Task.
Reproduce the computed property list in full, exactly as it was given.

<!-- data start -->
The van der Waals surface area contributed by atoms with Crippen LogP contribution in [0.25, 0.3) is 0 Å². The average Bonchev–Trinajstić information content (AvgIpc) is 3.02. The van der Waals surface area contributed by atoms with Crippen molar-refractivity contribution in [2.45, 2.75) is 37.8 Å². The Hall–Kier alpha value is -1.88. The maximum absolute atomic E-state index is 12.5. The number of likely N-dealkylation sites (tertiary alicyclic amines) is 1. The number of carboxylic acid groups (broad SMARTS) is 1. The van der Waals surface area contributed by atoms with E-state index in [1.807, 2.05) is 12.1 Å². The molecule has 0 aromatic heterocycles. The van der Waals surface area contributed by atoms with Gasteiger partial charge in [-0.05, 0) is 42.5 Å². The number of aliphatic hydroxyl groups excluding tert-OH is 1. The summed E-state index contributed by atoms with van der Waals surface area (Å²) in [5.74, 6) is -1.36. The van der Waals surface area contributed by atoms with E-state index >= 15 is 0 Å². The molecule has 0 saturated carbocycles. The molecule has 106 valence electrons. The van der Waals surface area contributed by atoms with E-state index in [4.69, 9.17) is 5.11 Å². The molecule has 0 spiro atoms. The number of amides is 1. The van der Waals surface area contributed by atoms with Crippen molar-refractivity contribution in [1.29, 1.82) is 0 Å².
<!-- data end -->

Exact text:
The van der Waals surface area contributed by atoms with Crippen LogP contribution in [0.25, 0.3) is 0 Å². The average Bonchev–Trinajstić information content (AvgIpc) is 3.02. The van der Waals surface area contributed by atoms with Crippen molar-refractivity contribution in [2.45, 2.75) is 37.8 Å². The Hall–Kier alpha value is -1.88. The maximum absolute atomic E-state index is 12.5. The number of likely N-dealkylation sites (tertiary alicyclic amines) is 1. The number of carboxylic acid groups (broad SMARTS) is 1. The van der Waals surface area contributed by atoms with E-state index in [1.807, 2.05) is 12.1 Å². The molecule has 0 aromatic heterocycles. The van der Waals surface area contributed by atoms with Gasteiger partial charge in [-0.05, 0) is 42.5 Å². The number of aliphatic hydroxyl groups excluding tert-OH is 1. The summed E-state index contributed by atoms with van der Waals surface area (Å²) in [5.74, 6) is -1.36. The van der Waals surface area contributed by atoms with E-state index >= 15 is 0 Å². The molecule has 0 saturated carbocycles. The molecule has 106 valence electrons. The van der Waals surface area contributed by atoms with E-state index in [4.69, 9.17) is 5.11 Å². The molecule has 0 spiro atoms. The number of amides is 1. The van der Waals surface area contributed by atoms with Crippen molar-refractivity contribution in [1.29, 1.82) is 0 Å².